Take the 2-minute tour ×
Programmers Stack Exchange is a question and answer site for professional programmers interested in conceptual questions about software development. It's 100% free, no registration required.

I'm new and I am trying to figure something out. I have a simple program which executes a method either when an event happens or when my timer ticks. Lets just say the method takes 5 seconds to complete. During that 5 seconds an event could happen. What would I use/do to make sure my method isn't called while its already running.

Or is this something I would not have to worry about in a simple program, as it wouldn't run until the method is done anyway ?

A little background and example. I am using System.Windows.Forms.Timer, I am not using any threads or anything, and I just have a simple windows form application with a timer, a method to do stuff, and two event handlers.

Program{
  public Program(){
    DoSomething();
    Event.EventHappened += HandleEvent;
  }
  void DoSomething(){
    MyTimerVariable.Stop();
    InitMyTimer();
    //Just do something check network, access db write line, something
    //that in this example takes 5 secs for example purposes
    MyTimerVariable.Start();
  }
  void HandleEvent(){
    DoSomething();
  }
  void InitMyTimer(){
    // Create Timer, and add Timer tick event
  }
  void TimerTickedEvent(){
    DoSomething();
  }
}

I left a few things out of that program, but just was trying to show how simple it is. I was just thinking about making it more efficient so that say in the middle of doing "DoSomething()" an event is triggered, I wouldn't want two "DoSomething()"s method running.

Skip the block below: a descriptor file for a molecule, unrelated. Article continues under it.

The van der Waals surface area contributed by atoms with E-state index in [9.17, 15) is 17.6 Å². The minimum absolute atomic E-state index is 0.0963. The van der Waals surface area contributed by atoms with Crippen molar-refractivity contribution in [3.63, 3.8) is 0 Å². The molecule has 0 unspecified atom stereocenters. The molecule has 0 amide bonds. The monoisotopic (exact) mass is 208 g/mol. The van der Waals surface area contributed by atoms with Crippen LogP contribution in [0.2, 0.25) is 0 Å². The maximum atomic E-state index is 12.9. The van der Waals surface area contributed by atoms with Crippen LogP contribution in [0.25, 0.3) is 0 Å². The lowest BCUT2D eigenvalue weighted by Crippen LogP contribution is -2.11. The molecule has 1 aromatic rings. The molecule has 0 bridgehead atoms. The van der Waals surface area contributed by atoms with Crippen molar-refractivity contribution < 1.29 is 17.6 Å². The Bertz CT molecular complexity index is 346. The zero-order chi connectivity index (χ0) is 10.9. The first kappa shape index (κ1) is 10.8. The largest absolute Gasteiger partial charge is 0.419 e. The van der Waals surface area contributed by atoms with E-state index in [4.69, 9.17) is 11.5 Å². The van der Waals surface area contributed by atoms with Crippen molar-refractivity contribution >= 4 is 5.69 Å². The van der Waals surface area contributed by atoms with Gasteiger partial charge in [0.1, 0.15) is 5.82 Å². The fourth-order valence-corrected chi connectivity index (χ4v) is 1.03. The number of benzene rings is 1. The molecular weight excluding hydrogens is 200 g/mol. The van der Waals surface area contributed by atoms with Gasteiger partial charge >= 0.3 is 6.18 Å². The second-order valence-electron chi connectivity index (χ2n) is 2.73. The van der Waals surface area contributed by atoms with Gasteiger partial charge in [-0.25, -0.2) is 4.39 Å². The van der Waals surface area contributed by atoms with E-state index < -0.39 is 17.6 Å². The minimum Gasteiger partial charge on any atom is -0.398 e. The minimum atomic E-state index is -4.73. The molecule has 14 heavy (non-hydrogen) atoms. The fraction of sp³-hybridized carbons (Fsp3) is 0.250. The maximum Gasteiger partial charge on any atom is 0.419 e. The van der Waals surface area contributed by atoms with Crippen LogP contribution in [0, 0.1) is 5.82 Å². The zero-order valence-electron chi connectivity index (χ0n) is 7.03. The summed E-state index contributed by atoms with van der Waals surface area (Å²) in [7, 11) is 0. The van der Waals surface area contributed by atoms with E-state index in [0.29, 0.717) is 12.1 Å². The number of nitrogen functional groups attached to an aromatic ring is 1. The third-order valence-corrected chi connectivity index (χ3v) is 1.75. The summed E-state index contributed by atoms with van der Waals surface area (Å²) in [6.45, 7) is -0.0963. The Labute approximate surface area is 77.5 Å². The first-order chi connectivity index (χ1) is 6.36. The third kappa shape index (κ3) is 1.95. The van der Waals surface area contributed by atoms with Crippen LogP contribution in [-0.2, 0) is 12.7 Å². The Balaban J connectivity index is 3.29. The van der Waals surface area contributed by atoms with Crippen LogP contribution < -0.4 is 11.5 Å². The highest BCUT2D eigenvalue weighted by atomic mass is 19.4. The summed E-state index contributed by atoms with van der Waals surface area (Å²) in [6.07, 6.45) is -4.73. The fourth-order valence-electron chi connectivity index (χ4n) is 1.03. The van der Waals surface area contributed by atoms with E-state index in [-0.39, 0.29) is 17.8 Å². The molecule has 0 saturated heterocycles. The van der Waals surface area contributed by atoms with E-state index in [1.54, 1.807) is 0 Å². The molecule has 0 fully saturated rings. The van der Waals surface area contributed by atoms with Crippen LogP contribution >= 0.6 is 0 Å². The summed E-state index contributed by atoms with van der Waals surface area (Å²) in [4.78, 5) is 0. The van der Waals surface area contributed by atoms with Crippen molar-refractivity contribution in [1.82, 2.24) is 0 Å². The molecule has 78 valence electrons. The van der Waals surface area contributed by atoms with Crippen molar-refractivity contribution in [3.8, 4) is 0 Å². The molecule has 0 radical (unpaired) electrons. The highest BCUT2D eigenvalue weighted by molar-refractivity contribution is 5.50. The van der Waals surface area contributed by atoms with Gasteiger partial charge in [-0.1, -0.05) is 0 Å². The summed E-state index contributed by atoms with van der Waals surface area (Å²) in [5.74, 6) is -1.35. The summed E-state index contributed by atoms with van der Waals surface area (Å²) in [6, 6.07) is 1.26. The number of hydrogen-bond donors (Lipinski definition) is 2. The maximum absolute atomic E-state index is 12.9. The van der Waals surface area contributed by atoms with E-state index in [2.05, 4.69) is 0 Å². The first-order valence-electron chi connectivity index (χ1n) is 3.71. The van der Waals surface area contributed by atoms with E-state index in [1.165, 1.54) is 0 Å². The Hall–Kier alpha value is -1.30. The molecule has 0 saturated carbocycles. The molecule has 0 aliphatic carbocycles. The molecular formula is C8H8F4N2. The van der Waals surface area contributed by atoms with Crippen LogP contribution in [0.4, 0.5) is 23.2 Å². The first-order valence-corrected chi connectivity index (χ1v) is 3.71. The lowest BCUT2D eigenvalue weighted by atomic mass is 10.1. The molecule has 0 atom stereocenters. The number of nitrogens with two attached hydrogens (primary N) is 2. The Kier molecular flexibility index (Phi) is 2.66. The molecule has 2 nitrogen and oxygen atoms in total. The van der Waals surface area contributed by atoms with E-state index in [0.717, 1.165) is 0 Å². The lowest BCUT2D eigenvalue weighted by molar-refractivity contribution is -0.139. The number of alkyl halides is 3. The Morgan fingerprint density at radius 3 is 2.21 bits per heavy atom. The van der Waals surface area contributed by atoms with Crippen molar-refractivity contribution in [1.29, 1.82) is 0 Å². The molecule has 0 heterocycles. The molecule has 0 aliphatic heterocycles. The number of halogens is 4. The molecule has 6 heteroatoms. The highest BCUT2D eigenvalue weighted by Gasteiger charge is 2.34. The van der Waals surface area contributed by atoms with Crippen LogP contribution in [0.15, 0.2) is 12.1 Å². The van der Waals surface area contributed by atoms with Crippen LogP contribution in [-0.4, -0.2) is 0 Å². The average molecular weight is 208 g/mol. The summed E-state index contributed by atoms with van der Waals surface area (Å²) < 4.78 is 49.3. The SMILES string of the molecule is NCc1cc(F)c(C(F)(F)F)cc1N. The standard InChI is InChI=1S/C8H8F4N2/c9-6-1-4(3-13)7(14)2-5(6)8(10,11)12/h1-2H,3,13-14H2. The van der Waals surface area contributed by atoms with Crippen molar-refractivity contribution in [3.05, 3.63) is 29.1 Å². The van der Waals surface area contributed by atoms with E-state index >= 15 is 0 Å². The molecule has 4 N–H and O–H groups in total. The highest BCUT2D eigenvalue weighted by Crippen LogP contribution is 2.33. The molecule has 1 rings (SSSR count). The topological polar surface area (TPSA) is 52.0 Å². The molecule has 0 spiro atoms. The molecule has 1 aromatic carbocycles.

share|improve this question

2 Answers 2

up vote 4 down vote accepted

As this is using a System.Windows.Forms.Timer instead of System.Threading.Timer, the event will be executed on the UI thread and therefore will not be executed out of sequence.

If you were using threading though, simply creating a private object lockObject = new object(); and locking it in the DoSomething() method, you will similarly ensure that the body of DoSomething does not get executed until it has finished.

share|improve this answer
    
So does that mean that in the middle of "DoSomething()" being run if an event happens it will just handle the event / call "DoSomething()" again immediately AFTER it has finished ? –  RWhite Feb 3 at 4:12
    
From the MSDN reference: The lock keyword ensures that one thread does not enter a critical section of code while another thread is in the critical section. If another thread tries to enter a locked code, it will wait, block, until the object is released. msdn.microsoft.com/en-us/library/c5kehkcz.aspx –  Stephen Feb 3 at 4:19
    
@RWhite Exactly. –  Euphoric Feb 3 at 6:45

If the real intent is to make sure that you won't have multiple worker methods working at the same time the simplest way would be something like this:

bool isBusy = false;
void MyWorkerMethod()
{
  if(isBusy == true)
  {
    return;
  }

  try
  {
    isBusy = true;
    // do stuff
  }
  finally
  {
    isBusy = false;
  }
}

This way every time the timer ticks, it still executes your method but your method will immediately exit if it's in the middle of working with a minimum of fuss. If you use locking you'll get thread contention as things stack up waiting for the lock to free which I'm assuming is not what you want.

If you're super paranoid you could also look into the Interlocked.* APIs to make sure beyond a shadow of a doubt that you never have your worker running more than once but that may be overkill here.

share|improve this answer

Your Answer

 
discard

By posting your answer, you agree to the privacy policy and terms of service.

Not the answer you're looking for? Browse other questions tagged or ask your own question.